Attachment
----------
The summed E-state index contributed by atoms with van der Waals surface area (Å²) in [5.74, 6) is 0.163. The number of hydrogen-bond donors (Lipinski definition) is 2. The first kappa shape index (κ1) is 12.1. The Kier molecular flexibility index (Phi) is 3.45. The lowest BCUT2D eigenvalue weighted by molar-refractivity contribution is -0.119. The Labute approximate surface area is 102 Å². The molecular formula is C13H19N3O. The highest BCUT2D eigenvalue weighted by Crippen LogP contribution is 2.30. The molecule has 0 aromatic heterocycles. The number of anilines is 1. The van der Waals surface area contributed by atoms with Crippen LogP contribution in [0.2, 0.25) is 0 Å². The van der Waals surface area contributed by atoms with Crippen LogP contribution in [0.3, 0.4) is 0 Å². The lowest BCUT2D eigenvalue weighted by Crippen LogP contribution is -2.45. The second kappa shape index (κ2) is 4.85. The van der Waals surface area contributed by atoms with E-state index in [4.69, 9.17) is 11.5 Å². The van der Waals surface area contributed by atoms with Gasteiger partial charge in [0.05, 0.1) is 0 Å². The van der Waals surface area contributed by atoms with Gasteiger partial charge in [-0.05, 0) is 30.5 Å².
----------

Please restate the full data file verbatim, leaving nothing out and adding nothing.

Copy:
The summed E-state index contributed by atoms with van der Waals surface area (Å²) in [5.74, 6) is 0.163. The number of hydrogen-bond donors (Lipinski definition) is 2. The first kappa shape index (κ1) is 12.1. The Kier molecular flexibility index (Phi) is 3.45. The lowest BCUT2D eigenvalue weighted by molar-refractivity contribution is -0.119. The Labute approximate surface area is 102 Å². The molecular formula is C13H19N3O. The highest BCUT2D eigenvalue weighted by Crippen LogP contribution is 2.30. The molecule has 0 aromatic heterocycles. The number of anilines is 1. The van der Waals surface area contributed by atoms with Crippen LogP contribution in [0.2, 0.25) is 0 Å². The van der Waals surface area contributed by atoms with Crippen LogP contribution in [0.3, 0.4) is 0 Å². The lowest BCUT2D eigenvalue weighted by Crippen LogP contribution is -2.45. The second kappa shape index (κ2) is 4.85. The van der Waals surface area contributed by atoms with E-state index in [4.69, 9.17) is 11.5 Å². The van der Waals surface area contributed by atoms with Gasteiger partial charge in [0.05, 0.1) is 0 Å². The van der Waals surface area contributed by atoms with Gasteiger partial charge in [-0.05, 0) is 30.5 Å².